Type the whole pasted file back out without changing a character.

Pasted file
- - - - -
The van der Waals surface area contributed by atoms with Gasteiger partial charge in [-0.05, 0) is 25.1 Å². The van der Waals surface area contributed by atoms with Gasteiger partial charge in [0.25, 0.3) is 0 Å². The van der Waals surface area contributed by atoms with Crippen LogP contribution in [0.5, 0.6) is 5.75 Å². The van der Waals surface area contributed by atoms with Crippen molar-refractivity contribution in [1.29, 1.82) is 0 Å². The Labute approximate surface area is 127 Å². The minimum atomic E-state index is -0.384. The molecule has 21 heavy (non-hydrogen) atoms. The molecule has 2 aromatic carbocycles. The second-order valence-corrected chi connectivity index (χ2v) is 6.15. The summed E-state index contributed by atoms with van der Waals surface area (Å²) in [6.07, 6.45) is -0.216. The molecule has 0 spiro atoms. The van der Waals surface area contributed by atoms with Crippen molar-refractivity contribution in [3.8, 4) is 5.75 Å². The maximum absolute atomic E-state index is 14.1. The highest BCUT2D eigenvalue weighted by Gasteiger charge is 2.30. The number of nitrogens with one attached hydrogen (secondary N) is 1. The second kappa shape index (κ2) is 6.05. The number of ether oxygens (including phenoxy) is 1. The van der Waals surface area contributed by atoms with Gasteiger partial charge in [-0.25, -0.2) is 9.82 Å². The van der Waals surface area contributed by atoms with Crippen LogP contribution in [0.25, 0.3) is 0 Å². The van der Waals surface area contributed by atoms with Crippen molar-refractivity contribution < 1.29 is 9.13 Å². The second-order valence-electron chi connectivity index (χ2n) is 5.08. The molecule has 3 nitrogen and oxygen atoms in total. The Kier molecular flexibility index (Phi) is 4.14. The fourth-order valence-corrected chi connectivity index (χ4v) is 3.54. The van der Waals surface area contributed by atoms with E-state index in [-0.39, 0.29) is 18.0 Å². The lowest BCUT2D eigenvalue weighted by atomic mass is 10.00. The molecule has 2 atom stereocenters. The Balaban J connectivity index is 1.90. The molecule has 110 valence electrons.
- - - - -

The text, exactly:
The van der Waals surface area contributed by atoms with Gasteiger partial charge in [-0.05, 0) is 25.1 Å². The van der Waals surface area contributed by atoms with Gasteiger partial charge in [0.25, 0.3) is 0 Å². The van der Waals surface area contributed by atoms with Crippen LogP contribution in [0.5, 0.6) is 5.75 Å². The van der Waals surface area contributed by atoms with Crippen molar-refractivity contribution in [1.29, 1.82) is 0 Å². The Labute approximate surface area is 127 Å². The minimum atomic E-state index is -0.384. The molecule has 21 heavy (non-hydrogen) atoms. The molecule has 2 aromatic carbocycles. The second-order valence-corrected chi connectivity index (χ2v) is 6.15. The summed E-state index contributed by atoms with van der Waals surface area (Å²) in [6.07, 6.45) is -0.216. The molecule has 0 spiro atoms. The van der Waals surface area contributed by atoms with Crippen molar-refractivity contribution in [3.8, 4) is 5.75 Å². The maximum absolute atomic E-state index is 14.1. The highest BCUT2D eigenvalue weighted by Gasteiger charge is 2.30. The number of nitrogens with one attached hydrogen (secondary N) is 1. The second kappa shape index (κ2) is 6.05. The number of ether oxygens (including phenoxy) is 1. The van der Waals surface area contributed by atoms with Gasteiger partial charge in [-0.25, -0.2) is 9.82 Å². The van der Waals surface area contributed by atoms with Crippen LogP contribution in [0.25, 0.3) is 0 Å². The van der Waals surface area contributed by atoms with Crippen molar-refractivity contribution < 1.29 is 9.13 Å². The second-order valence-electron chi connectivity index (χ2n) is 5.08. The molecule has 3 nitrogen and oxygen atoms in total. The Kier molecular flexibility index (Phi) is 4.14. The fourth-order valence-corrected chi connectivity index (χ4v) is 3.54. The van der Waals surface area contributed by atoms with E-state index in [-0.39, 0.29) is 18.0 Å². The lowest BCUT2D eigenvalue weighted by atomic mass is 10.00. The molecule has 2 atom stereocenters. The Balaban J connectivity index is 1.90. The molecule has 110 valence electrons.